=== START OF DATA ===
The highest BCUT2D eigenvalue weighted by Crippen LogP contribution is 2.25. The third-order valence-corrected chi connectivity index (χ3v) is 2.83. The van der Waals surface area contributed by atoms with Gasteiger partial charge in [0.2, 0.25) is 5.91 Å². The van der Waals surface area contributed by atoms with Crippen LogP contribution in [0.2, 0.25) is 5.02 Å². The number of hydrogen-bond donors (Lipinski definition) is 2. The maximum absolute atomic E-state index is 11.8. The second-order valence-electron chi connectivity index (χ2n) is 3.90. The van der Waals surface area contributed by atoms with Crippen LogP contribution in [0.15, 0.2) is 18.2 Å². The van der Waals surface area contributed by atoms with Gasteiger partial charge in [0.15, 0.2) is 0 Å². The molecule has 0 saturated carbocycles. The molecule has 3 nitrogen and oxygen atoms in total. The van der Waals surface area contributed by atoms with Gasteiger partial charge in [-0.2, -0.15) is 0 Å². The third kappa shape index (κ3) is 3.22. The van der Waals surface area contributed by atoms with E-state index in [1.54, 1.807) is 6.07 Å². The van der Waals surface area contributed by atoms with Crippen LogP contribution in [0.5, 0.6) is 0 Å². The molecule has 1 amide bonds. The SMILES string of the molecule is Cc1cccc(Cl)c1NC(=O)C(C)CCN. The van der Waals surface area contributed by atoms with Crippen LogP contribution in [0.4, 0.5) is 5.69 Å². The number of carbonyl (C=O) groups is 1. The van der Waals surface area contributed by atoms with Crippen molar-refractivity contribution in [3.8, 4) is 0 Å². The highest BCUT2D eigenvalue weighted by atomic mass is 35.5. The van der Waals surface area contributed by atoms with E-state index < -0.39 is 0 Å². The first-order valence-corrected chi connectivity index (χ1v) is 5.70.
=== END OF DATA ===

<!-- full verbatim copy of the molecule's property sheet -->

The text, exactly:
The highest BCUT2D eigenvalue weighted by Crippen LogP contribution is 2.25. The third-order valence-corrected chi connectivity index (χ3v) is 2.83. The van der Waals surface area contributed by atoms with Gasteiger partial charge in [0.2, 0.25) is 5.91 Å². The van der Waals surface area contributed by atoms with Crippen LogP contribution in [0.2, 0.25) is 5.02 Å². The number of hydrogen-bond donors (Lipinski definition) is 2. The maximum absolute atomic E-state index is 11.8. The second-order valence-electron chi connectivity index (χ2n) is 3.90. The van der Waals surface area contributed by atoms with Crippen LogP contribution in [0.15, 0.2) is 18.2 Å². The van der Waals surface area contributed by atoms with Gasteiger partial charge in [0.15, 0.2) is 0 Å². The molecule has 0 saturated carbocycles. The molecule has 3 nitrogen and oxygen atoms in total. The van der Waals surface area contributed by atoms with Gasteiger partial charge in [-0.2, -0.15) is 0 Å². The third kappa shape index (κ3) is 3.22. The van der Waals surface area contributed by atoms with E-state index in [1.54, 1.807) is 6.07 Å². The van der Waals surface area contributed by atoms with Crippen LogP contribution in [0.5, 0.6) is 0 Å². The molecule has 1 amide bonds. The SMILES string of the molecule is Cc1cccc(Cl)c1NC(=O)C(C)CCN. The van der Waals surface area contributed by atoms with Crippen LogP contribution in [0.4, 0.5) is 5.69 Å². The number of carbonyl (C=O) groups is 1. The van der Waals surface area contributed by atoms with Crippen molar-refractivity contribution in [3.8, 4) is 0 Å². The highest BCUT2D eigenvalue weighted by atomic mass is 35.5. The van der Waals surface area contributed by atoms with E-state index < -0.39 is 0 Å². The first-order valence-corrected chi connectivity index (χ1v) is 5.70.